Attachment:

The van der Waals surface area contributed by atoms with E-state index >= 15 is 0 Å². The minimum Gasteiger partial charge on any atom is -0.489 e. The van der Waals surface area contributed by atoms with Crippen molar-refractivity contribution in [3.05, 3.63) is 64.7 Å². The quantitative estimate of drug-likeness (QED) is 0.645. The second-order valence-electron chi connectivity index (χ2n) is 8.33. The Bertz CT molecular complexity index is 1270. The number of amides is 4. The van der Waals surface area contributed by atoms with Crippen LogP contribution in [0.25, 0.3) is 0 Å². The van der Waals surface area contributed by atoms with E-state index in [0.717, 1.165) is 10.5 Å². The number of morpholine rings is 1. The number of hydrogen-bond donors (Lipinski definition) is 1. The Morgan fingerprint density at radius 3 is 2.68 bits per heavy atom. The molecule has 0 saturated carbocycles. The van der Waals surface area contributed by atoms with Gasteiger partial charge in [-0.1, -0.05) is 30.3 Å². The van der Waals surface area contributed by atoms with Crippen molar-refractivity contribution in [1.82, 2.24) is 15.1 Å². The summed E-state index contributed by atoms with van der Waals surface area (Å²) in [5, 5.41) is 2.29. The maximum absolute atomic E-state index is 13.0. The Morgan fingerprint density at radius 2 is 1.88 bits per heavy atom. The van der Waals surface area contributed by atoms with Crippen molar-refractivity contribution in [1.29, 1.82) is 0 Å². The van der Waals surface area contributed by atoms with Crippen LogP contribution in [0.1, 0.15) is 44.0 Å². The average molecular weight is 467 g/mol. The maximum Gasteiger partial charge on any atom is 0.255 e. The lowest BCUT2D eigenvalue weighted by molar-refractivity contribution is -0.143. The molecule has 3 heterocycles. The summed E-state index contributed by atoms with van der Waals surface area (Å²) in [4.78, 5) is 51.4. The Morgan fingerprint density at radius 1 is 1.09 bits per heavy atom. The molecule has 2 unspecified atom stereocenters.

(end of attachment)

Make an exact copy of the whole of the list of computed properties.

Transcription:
The van der Waals surface area contributed by atoms with E-state index >= 15 is 0 Å². The minimum Gasteiger partial charge on any atom is -0.489 e. The van der Waals surface area contributed by atoms with Crippen molar-refractivity contribution in [3.05, 3.63) is 64.7 Å². The quantitative estimate of drug-likeness (QED) is 0.645. The second-order valence-electron chi connectivity index (χ2n) is 8.33. The Bertz CT molecular complexity index is 1270. The number of amides is 4. The van der Waals surface area contributed by atoms with Crippen LogP contribution in [0.25, 0.3) is 0 Å². The van der Waals surface area contributed by atoms with E-state index in [0.717, 1.165) is 10.5 Å². The number of morpholine rings is 1. The number of hydrogen-bond donors (Lipinski definition) is 1. The Morgan fingerprint density at radius 3 is 2.68 bits per heavy atom. The molecule has 0 saturated carbocycles. The van der Waals surface area contributed by atoms with Gasteiger partial charge in [-0.1, -0.05) is 30.3 Å². The van der Waals surface area contributed by atoms with Crippen molar-refractivity contribution in [1.82, 2.24) is 15.1 Å². The summed E-state index contributed by atoms with van der Waals surface area (Å²) in [5, 5.41) is 2.29. The maximum absolute atomic E-state index is 13.0. The Morgan fingerprint density at radius 2 is 1.88 bits per heavy atom. The van der Waals surface area contributed by atoms with Crippen molar-refractivity contribution in [1.29, 1.82) is 0 Å². The van der Waals surface area contributed by atoms with Crippen LogP contribution in [0.1, 0.15) is 44.0 Å². The average molecular weight is 467 g/mol. The maximum Gasteiger partial charge on any atom is 0.255 e. The lowest BCUT2D eigenvalue weighted by molar-refractivity contribution is -0.143. The molecule has 3 heterocycles. The summed E-state index contributed by atoms with van der Waals surface area (Å²) in [4.78, 5) is 51.4. The Morgan fingerprint density at radius 1 is 1.09 bits per heavy atom. The molecule has 2 unspecified atom stereocenters.